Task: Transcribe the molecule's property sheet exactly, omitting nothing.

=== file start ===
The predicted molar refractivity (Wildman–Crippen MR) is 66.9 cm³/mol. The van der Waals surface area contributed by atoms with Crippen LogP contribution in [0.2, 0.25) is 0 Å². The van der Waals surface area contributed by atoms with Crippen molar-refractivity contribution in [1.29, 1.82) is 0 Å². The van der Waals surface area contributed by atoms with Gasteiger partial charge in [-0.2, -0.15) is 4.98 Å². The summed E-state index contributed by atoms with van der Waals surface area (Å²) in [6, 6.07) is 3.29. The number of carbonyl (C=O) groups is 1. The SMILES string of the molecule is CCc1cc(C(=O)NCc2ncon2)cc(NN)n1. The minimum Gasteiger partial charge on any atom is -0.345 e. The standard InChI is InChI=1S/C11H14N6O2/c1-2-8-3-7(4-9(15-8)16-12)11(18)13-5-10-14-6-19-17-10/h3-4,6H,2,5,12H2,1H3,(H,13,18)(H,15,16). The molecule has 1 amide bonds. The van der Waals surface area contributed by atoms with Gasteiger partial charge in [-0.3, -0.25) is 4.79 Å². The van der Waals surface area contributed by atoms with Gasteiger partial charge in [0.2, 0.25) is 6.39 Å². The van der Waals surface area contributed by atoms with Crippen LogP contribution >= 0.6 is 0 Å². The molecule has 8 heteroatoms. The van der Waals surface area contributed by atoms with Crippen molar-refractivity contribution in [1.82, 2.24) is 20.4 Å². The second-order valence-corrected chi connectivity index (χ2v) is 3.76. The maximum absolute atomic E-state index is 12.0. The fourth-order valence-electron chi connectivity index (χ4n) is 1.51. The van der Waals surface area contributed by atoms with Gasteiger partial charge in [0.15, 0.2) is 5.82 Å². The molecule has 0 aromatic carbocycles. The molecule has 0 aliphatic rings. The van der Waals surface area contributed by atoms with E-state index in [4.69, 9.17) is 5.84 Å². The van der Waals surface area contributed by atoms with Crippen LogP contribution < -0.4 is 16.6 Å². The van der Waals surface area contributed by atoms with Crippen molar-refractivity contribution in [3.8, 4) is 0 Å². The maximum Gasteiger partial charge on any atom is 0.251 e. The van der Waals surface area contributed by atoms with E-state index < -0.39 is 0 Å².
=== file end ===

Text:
The predicted molar refractivity (Wildman–Crippen MR) is 66.9 cm³/mol. The van der Waals surface area contributed by atoms with Crippen LogP contribution in [0.2, 0.25) is 0 Å². The van der Waals surface area contributed by atoms with Crippen molar-refractivity contribution in [1.29, 1.82) is 0 Å². The van der Waals surface area contributed by atoms with Gasteiger partial charge in [-0.2, -0.15) is 4.98 Å². The summed E-state index contributed by atoms with van der Waals surface area (Å²) in [6, 6.07) is 3.29. The number of carbonyl (C=O) groups is 1. The SMILES string of the molecule is CCc1cc(C(=O)NCc2ncon2)cc(NN)n1. The minimum Gasteiger partial charge on any atom is -0.345 e. The standard InChI is InChI=1S/C11H14N6O2/c1-2-8-3-7(4-9(15-8)16-12)11(18)13-5-10-14-6-19-17-10/h3-4,6H,2,5,12H2,1H3,(H,13,18)(H,15,16). The molecule has 1 amide bonds. The van der Waals surface area contributed by atoms with Gasteiger partial charge in [-0.3, -0.25) is 4.79 Å². The van der Waals surface area contributed by atoms with Gasteiger partial charge in [0.2, 0.25) is 6.39 Å². The van der Waals surface area contributed by atoms with Crippen LogP contribution >= 0.6 is 0 Å². The molecule has 8 heteroatoms. The van der Waals surface area contributed by atoms with Crippen molar-refractivity contribution in [1.82, 2.24) is 20.4 Å². The second-order valence-corrected chi connectivity index (χ2v) is 3.76. The maximum absolute atomic E-state index is 12.0. The fourth-order valence-electron chi connectivity index (χ4n) is 1.51. The van der Waals surface area contributed by atoms with Gasteiger partial charge in [0.15, 0.2) is 5.82 Å². The molecule has 0 aromatic carbocycles. The molecule has 0 aliphatic rings. The van der Waals surface area contributed by atoms with E-state index in [4.69, 9.17) is 5.84 Å². The van der Waals surface area contributed by atoms with Crippen LogP contribution < -0.4 is 16.6 Å². The van der Waals surface area contributed by atoms with Crippen molar-refractivity contribution in [3.8, 4) is 0 Å². The maximum Gasteiger partial charge on any atom is 0.251 e. The van der Waals surface area contributed by atoms with E-state index < -0.39 is 0 Å².